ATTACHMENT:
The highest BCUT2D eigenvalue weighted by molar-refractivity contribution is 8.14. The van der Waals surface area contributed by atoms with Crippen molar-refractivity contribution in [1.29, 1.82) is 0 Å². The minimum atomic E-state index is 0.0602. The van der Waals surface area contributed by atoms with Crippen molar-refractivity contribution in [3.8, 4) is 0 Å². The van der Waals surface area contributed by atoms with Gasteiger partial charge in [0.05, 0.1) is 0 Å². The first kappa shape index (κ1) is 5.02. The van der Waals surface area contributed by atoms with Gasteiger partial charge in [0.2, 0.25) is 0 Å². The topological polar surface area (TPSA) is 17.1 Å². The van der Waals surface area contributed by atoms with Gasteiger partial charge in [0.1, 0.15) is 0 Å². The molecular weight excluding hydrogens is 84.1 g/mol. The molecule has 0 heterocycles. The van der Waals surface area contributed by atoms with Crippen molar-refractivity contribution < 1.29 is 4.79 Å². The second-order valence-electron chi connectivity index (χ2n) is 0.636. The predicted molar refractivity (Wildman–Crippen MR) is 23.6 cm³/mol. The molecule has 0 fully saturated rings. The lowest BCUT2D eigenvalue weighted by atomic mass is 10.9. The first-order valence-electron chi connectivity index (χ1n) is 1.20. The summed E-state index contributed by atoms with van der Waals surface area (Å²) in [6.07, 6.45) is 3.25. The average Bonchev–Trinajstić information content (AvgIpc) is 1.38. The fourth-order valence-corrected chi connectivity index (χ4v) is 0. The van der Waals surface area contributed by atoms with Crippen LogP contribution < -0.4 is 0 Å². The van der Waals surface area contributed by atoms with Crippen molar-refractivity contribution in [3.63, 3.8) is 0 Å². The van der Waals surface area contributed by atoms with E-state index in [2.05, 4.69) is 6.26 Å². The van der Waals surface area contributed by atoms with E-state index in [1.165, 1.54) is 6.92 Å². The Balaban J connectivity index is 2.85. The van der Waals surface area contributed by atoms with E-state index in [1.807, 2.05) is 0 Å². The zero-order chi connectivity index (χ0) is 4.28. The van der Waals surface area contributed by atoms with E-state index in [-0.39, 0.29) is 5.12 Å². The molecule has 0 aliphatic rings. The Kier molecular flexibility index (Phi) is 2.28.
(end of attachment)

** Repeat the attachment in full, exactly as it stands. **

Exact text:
The highest BCUT2D eigenvalue weighted by molar-refractivity contribution is 8.14. The van der Waals surface area contributed by atoms with Crippen molar-refractivity contribution in [1.29, 1.82) is 0 Å². The minimum atomic E-state index is 0.0602. The van der Waals surface area contributed by atoms with Crippen molar-refractivity contribution in [3.8, 4) is 0 Å². The van der Waals surface area contributed by atoms with Gasteiger partial charge in [0.05, 0.1) is 0 Å². The first kappa shape index (κ1) is 5.02. The van der Waals surface area contributed by atoms with Gasteiger partial charge in [0.2, 0.25) is 0 Å². The topological polar surface area (TPSA) is 17.1 Å². The van der Waals surface area contributed by atoms with Gasteiger partial charge in [0.1, 0.15) is 0 Å². The molecular weight excluding hydrogens is 84.1 g/mol. The molecule has 0 heterocycles. The van der Waals surface area contributed by atoms with Crippen molar-refractivity contribution < 1.29 is 4.79 Å². The second-order valence-electron chi connectivity index (χ2n) is 0.636. The predicted molar refractivity (Wildman–Crippen MR) is 23.6 cm³/mol. The molecule has 0 fully saturated rings. The lowest BCUT2D eigenvalue weighted by atomic mass is 10.9. The first-order valence-electron chi connectivity index (χ1n) is 1.20. The summed E-state index contributed by atoms with van der Waals surface area (Å²) in [6.07, 6.45) is 3.25. The average Bonchev–Trinajstić information content (AvgIpc) is 1.38. The fourth-order valence-corrected chi connectivity index (χ4v) is 0. The van der Waals surface area contributed by atoms with Crippen LogP contribution < -0.4 is 0 Å². The van der Waals surface area contributed by atoms with Crippen molar-refractivity contribution in [3.63, 3.8) is 0 Å². The van der Waals surface area contributed by atoms with E-state index in [2.05, 4.69) is 6.26 Å². The van der Waals surface area contributed by atoms with E-state index in [1.165, 1.54) is 6.92 Å². The Balaban J connectivity index is 2.85. The van der Waals surface area contributed by atoms with E-state index in [1.807, 2.05) is 0 Å². The zero-order chi connectivity index (χ0) is 4.28. The van der Waals surface area contributed by atoms with E-state index in [-0.39, 0.29) is 5.12 Å². The molecule has 0 aliphatic rings. The Kier molecular flexibility index (Phi) is 2.28.